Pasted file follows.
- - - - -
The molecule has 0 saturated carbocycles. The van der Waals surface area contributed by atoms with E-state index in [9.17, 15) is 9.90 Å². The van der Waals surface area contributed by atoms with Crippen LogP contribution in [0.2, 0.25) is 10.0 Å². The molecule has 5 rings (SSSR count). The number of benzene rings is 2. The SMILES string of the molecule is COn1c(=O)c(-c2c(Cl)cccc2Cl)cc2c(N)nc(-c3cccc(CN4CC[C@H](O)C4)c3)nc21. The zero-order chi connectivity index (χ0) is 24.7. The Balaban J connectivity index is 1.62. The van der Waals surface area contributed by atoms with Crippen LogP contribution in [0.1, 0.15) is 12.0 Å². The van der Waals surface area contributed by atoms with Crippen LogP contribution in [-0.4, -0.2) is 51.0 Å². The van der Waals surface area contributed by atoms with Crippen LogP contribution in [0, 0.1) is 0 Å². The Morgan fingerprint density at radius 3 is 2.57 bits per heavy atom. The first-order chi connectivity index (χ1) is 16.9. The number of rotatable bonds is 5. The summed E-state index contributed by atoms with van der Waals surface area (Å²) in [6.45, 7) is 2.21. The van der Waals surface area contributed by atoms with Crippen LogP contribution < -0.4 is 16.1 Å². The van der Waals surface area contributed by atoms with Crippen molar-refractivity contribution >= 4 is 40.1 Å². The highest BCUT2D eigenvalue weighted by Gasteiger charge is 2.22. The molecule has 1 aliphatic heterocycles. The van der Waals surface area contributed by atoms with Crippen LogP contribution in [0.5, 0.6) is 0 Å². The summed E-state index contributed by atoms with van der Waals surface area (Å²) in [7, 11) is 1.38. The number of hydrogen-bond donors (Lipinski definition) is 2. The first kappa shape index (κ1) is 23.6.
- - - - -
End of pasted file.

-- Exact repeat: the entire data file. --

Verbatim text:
The molecule has 0 saturated carbocycles. The van der Waals surface area contributed by atoms with E-state index in [9.17, 15) is 9.90 Å². The van der Waals surface area contributed by atoms with Crippen LogP contribution in [0.2, 0.25) is 10.0 Å². The molecule has 5 rings (SSSR count). The number of benzene rings is 2. The SMILES string of the molecule is COn1c(=O)c(-c2c(Cl)cccc2Cl)cc2c(N)nc(-c3cccc(CN4CC[C@H](O)C4)c3)nc21. The zero-order chi connectivity index (χ0) is 24.7. The Balaban J connectivity index is 1.62. The van der Waals surface area contributed by atoms with Crippen LogP contribution in [0.1, 0.15) is 12.0 Å². The van der Waals surface area contributed by atoms with Crippen LogP contribution in [-0.4, -0.2) is 51.0 Å². The van der Waals surface area contributed by atoms with Crippen LogP contribution in [0, 0.1) is 0 Å². The Morgan fingerprint density at radius 3 is 2.57 bits per heavy atom. The first-order chi connectivity index (χ1) is 16.9. The number of rotatable bonds is 5. The summed E-state index contributed by atoms with van der Waals surface area (Å²) in [6.45, 7) is 2.21. The van der Waals surface area contributed by atoms with Crippen LogP contribution < -0.4 is 16.1 Å². The van der Waals surface area contributed by atoms with Crippen molar-refractivity contribution >= 4 is 40.1 Å². The highest BCUT2D eigenvalue weighted by Gasteiger charge is 2.22. The molecule has 1 aliphatic heterocycles. The van der Waals surface area contributed by atoms with Crippen LogP contribution in [0.5, 0.6) is 0 Å². The summed E-state index contributed by atoms with van der Waals surface area (Å²) in [7, 11) is 1.38. The number of hydrogen-bond donors (Lipinski definition) is 2. The first kappa shape index (κ1) is 23.6.